Richard Branson and Vinit Nayer have vitally important lessons for us. Both emphasise trust and openness and take risks, both focus on employees whom they recognise as being the source of a successful future.

First I have to apologise to the reader. This is the first post since February. I promised that the next post would deal with climate change: I drafted a note but was diverted by numerous other things. However, I expect a number of posts to appear in the next two weeks; one of them will deal with climate change.

Meanwhile back to another of my favourite subjects or more.

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I have written on numerous occasions that organisations depend for their future on the way people work together. I do not hold to the notion that the world has changed so fast that what we have learned about human behaviour is outdated. Equally I reject the vision of humankind forced on everyone by the market economists and their utility maximisation-self interest mantra. (Another post will report concluding comments by Professor Tim Jackson of Surrey University in his Deakin Lecture based on studies in social psychology and behavioural economics.)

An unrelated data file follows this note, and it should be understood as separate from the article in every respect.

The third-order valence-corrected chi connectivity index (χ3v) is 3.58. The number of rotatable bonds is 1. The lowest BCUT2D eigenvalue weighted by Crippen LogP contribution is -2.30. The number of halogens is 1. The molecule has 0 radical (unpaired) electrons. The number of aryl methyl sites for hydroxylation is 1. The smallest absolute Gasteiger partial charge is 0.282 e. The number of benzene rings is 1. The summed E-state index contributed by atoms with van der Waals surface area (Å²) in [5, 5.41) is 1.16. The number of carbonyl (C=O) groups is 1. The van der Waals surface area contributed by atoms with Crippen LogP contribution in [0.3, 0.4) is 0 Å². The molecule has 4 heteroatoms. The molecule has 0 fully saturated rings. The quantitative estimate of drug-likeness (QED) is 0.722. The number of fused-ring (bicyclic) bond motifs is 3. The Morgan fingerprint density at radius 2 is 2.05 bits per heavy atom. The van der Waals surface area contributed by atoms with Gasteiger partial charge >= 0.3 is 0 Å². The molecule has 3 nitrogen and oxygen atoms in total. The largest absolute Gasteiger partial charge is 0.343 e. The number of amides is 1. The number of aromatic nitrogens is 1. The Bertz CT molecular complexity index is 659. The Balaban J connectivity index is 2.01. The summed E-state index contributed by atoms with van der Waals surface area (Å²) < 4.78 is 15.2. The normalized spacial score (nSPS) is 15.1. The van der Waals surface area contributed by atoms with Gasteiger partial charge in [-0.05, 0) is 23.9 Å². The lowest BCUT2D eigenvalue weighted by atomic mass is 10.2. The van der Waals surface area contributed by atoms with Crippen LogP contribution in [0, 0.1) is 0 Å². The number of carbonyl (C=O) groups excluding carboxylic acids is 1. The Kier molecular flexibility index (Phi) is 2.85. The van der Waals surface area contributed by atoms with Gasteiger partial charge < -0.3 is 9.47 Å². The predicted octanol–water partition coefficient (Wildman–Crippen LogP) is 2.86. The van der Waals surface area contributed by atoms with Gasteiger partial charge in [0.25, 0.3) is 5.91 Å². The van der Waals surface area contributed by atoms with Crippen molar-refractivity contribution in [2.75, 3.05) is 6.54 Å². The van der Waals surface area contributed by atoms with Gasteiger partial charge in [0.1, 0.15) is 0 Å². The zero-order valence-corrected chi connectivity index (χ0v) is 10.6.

At this time here is a quote from Professor Amartya Sen, Noble prizewinner in economics, at a recent seminar about Adam Smith published in the Erasmus Journal:

“While some men are born small and some achieve smallness, it is clear that Adam Smith has had much smallness thrust upon him.”

It is fair to say that the 21st century, or at least the first couple of decades, are years of the brain. The emerging understanding about the flexibility of the brain, brain plasticity, and how different parts of the brain work are truly amazing. There are implications not least for education and learning. (For more on this go to the ABC Radio National’s website for the program “All in the Mind” presented by Natasha Mitchell.)